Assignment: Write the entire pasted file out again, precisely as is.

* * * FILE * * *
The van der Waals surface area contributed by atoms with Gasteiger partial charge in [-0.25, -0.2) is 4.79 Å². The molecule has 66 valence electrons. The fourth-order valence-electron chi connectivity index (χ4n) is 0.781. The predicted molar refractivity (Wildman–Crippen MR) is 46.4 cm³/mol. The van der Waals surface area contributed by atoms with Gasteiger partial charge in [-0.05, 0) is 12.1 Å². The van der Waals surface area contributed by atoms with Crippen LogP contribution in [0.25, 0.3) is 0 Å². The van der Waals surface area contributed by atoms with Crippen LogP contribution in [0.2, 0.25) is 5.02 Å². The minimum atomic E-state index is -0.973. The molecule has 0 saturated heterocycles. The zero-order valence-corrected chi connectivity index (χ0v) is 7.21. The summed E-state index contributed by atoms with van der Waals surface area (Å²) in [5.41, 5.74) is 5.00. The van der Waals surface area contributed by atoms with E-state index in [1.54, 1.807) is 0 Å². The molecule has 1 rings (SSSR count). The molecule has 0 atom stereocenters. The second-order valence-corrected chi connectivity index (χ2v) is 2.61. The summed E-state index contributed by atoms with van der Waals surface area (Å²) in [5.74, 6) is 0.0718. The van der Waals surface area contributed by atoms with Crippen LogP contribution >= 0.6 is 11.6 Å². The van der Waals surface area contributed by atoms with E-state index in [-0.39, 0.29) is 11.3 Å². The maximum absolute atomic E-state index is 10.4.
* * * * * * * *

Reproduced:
The van der Waals surface area contributed by atoms with Gasteiger partial charge in [-0.25, -0.2) is 4.79 Å². The molecule has 66 valence electrons. The fourth-order valence-electron chi connectivity index (χ4n) is 0.781. The predicted molar refractivity (Wildman–Crippen MR) is 46.4 cm³/mol. The van der Waals surface area contributed by atoms with Gasteiger partial charge in [-0.05, 0) is 12.1 Å². The van der Waals surface area contributed by atoms with Crippen LogP contribution in [0.25, 0.3) is 0 Å². The van der Waals surface area contributed by atoms with Crippen LogP contribution in [0.2, 0.25) is 5.02 Å². The minimum atomic E-state index is -0.973. The molecule has 0 saturated heterocycles. The zero-order valence-corrected chi connectivity index (χ0v) is 7.21. The summed E-state index contributed by atoms with van der Waals surface area (Å²) in [5.41, 5.74) is 5.00. The van der Waals surface area contributed by atoms with E-state index in [1.54, 1.807) is 0 Å². The molecule has 1 rings (SSSR count). The molecule has 0 atom stereocenters. The second-order valence-corrected chi connectivity index (χ2v) is 2.61. The summed E-state index contributed by atoms with van der Waals surface area (Å²) in [5.74, 6) is 0.0718. The van der Waals surface area contributed by atoms with Crippen LogP contribution >= 0.6 is 11.6 Å². The van der Waals surface area contributed by atoms with E-state index in [-0.39, 0.29) is 11.3 Å². The maximum absolute atomic E-state index is 10.4.